Jenya must be the luckiest boy in all of Siberia. The 11-year old was walking around on the tundra, probably listening to some Skrillex on his 2nd-generation iPod, when he stumbled upon some strange appendages jutting out of the permafrost. These weren’t just any animal parts, though. A little bit of digging revealed the best-preserved wooly mammoth carcass scientists have seen in over a century.
The mammoth had died at the tender young age of 16 after growing to be a sturdy six-and-a-half feet tall. The poor guy was missing a tusk, too, which scientists say probably contributed to his down fall. (The lack of tusk meant that it would’ve been hard for the young mammoth to defend itself against predators.) Some splits on the remaining tusk are indicative of human contact, leading the researchers to believe that it was indeed an Ice Age man who killed the mammoth some 20,000-30,000 years ago.
Jenya is the second significant wooly mammoth discovery in Siberia in as many months, and both have researchers excited about the future of mammoth research. In September, an international team of mammoth researchers discovered exceptionally well preserved remains of a mammoth that they said could hold the key to cloning the beasts. The hair, soft tissue and bone marrow appeared to contain living cells that could be the missing link for reconstructing the mammoth genome. The team said it would take months in the lab to determine the true potential of the find.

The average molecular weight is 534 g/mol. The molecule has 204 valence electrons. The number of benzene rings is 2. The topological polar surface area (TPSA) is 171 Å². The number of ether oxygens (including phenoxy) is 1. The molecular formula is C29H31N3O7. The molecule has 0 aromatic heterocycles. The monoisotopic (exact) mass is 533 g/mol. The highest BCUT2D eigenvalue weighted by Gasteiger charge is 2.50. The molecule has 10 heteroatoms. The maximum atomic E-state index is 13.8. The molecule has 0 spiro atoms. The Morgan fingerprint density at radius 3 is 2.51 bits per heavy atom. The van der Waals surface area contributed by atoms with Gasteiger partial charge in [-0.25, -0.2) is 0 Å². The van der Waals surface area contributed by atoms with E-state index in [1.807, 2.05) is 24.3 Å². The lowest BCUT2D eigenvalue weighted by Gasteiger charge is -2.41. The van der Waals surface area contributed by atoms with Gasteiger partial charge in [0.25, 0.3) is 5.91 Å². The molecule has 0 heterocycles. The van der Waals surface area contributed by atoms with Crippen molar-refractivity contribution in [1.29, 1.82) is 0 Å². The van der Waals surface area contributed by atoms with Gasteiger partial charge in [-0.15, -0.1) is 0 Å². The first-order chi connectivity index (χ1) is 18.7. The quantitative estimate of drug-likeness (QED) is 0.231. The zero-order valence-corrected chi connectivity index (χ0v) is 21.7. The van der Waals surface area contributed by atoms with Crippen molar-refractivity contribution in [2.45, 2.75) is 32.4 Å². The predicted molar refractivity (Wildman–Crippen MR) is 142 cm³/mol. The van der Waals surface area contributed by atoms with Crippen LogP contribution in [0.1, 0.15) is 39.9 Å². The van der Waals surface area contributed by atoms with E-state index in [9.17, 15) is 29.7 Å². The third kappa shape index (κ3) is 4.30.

The quest to clone a mammoth is obviously not as simple as finding a bunch of remains and shipping them off to a lab. There are only a few scientists in the world with the know-how to turn cells that are tens of thousands of years old into a living organism. And the one who’s probably the best candidate is kind of a criminal. South Korean scientist Hwang Woo-Suk expressed interest in the living cells discovery but is somewhat of a pariah in the scientific community after he was caught fabricating results in his supposedly groundbreaking research. As if that weren’t bad enough, he was later convicted of embezzling government research dollars for the work.
Regardless of his controversial past, Hwang says that he’ll be the first to clone a wooly mammoth. And to his credit, he has cloned other animals like dogs in the past. Let’s just say that a wooly mammoth is a much bigger undertaking.